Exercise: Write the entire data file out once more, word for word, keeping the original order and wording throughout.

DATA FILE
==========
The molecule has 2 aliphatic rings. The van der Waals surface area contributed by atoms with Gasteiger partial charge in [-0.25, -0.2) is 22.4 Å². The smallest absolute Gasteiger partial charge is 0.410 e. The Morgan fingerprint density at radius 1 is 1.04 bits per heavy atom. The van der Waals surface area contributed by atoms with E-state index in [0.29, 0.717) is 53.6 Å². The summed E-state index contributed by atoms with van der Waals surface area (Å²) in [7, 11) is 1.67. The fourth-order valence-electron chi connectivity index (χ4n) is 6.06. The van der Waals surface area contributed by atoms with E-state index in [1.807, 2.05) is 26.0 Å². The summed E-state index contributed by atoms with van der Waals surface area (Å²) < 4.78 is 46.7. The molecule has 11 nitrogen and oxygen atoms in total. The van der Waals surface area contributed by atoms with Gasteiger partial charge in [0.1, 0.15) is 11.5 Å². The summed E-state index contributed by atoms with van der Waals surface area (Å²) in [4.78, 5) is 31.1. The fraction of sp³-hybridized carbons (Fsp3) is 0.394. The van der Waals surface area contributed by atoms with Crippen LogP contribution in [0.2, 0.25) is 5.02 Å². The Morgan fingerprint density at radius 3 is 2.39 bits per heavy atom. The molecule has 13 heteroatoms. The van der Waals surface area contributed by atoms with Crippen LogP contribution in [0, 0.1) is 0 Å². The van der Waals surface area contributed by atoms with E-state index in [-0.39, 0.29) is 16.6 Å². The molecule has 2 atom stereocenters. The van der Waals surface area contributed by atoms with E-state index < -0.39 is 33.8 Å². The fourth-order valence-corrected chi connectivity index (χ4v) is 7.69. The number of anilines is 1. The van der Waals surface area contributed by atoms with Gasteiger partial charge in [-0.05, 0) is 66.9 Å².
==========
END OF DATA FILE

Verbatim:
The molecule has 2 aliphatic rings. The van der Waals surface area contributed by atoms with Gasteiger partial charge in [-0.25, -0.2) is 22.4 Å². The smallest absolute Gasteiger partial charge is 0.410 e. The Morgan fingerprint density at radius 1 is 1.04 bits per heavy atom. The van der Waals surface area contributed by atoms with E-state index in [0.29, 0.717) is 53.6 Å². The summed E-state index contributed by atoms with van der Waals surface area (Å²) in [7, 11) is 1.67. The fourth-order valence-electron chi connectivity index (χ4n) is 6.06. The van der Waals surface area contributed by atoms with E-state index in [1.807, 2.05) is 26.0 Å². The summed E-state index contributed by atoms with van der Waals surface area (Å²) < 4.78 is 46.7. The molecule has 11 nitrogen and oxygen atoms in total. The van der Waals surface area contributed by atoms with Gasteiger partial charge in [0.1, 0.15) is 11.5 Å². The summed E-state index contributed by atoms with van der Waals surface area (Å²) in [4.78, 5) is 31.1. The fraction of sp³-hybridized carbons (Fsp3) is 0.394. The van der Waals surface area contributed by atoms with Crippen LogP contribution in [0.2, 0.25) is 5.02 Å². The Morgan fingerprint density at radius 3 is 2.39 bits per heavy atom. The molecule has 13 heteroatoms. The van der Waals surface area contributed by atoms with Crippen LogP contribution in [0, 0.1) is 0 Å². The van der Waals surface area contributed by atoms with E-state index in [-0.39, 0.29) is 16.6 Å². The molecule has 2 atom stereocenters. The van der Waals surface area contributed by atoms with E-state index < -0.39 is 33.8 Å². The fourth-order valence-corrected chi connectivity index (χ4v) is 7.69. The number of anilines is 1. The van der Waals surface area contributed by atoms with Gasteiger partial charge in [-0.05, 0) is 66.9 Å².